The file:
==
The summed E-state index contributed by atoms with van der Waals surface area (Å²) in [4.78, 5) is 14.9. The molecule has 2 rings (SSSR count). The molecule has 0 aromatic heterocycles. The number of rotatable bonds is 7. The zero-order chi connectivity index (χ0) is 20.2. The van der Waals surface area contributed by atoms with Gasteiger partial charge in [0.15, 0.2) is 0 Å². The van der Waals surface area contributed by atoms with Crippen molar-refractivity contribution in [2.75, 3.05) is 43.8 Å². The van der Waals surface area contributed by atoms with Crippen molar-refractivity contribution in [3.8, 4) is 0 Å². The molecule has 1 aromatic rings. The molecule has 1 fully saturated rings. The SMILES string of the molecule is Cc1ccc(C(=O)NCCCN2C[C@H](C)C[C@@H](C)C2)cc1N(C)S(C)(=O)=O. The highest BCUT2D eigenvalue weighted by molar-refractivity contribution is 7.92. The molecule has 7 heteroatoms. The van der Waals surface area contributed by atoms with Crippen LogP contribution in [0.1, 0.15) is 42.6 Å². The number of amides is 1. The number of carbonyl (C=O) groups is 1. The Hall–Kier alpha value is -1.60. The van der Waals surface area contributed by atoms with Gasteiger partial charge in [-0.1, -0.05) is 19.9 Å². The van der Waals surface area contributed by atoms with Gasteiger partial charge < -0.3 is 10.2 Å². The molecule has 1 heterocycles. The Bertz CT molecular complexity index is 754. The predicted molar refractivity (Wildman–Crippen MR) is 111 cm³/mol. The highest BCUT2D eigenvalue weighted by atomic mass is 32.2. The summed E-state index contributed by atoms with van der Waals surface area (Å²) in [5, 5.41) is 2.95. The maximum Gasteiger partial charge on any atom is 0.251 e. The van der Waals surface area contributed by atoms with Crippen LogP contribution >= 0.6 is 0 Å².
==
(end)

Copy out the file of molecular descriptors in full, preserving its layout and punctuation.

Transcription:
The summed E-state index contributed by atoms with van der Waals surface area (Å²) in [4.78, 5) is 14.9. The molecule has 2 rings (SSSR count). The molecule has 0 aromatic heterocycles. The number of rotatable bonds is 7. The zero-order chi connectivity index (χ0) is 20.2. The van der Waals surface area contributed by atoms with Gasteiger partial charge in [0.15, 0.2) is 0 Å². The van der Waals surface area contributed by atoms with Crippen molar-refractivity contribution in [2.75, 3.05) is 43.8 Å². The van der Waals surface area contributed by atoms with Crippen molar-refractivity contribution in [3.8, 4) is 0 Å². The molecule has 1 aromatic rings. The molecule has 1 fully saturated rings. The SMILES string of the molecule is Cc1ccc(C(=O)NCCCN2C[C@H](C)C[C@@H](C)C2)cc1N(C)S(C)(=O)=O. The highest BCUT2D eigenvalue weighted by molar-refractivity contribution is 7.92. The molecule has 7 heteroatoms. The van der Waals surface area contributed by atoms with Crippen LogP contribution in [0.1, 0.15) is 42.6 Å². The number of amides is 1. The number of carbonyl (C=O) groups is 1. The Hall–Kier alpha value is -1.60. The van der Waals surface area contributed by atoms with Gasteiger partial charge in [-0.1, -0.05) is 19.9 Å². The van der Waals surface area contributed by atoms with Gasteiger partial charge < -0.3 is 10.2 Å². The molecule has 1 heterocycles. The Bertz CT molecular complexity index is 754. The predicted molar refractivity (Wildman–Crippen MR) is 111 cm³/mol. The highest BCUT2D eigenvalue weighted by atomic mass is 32.2. The summed E-state index contributed by atoms with van der Waals surface area (Å²) in [5, 5.41) is 2.95. The maximum Gasteiger partial charge on any atom is 0.251 e. The van der Waals surface area contributed by atoms with Crippen LogP contribution >= 0.6 is 0 Å².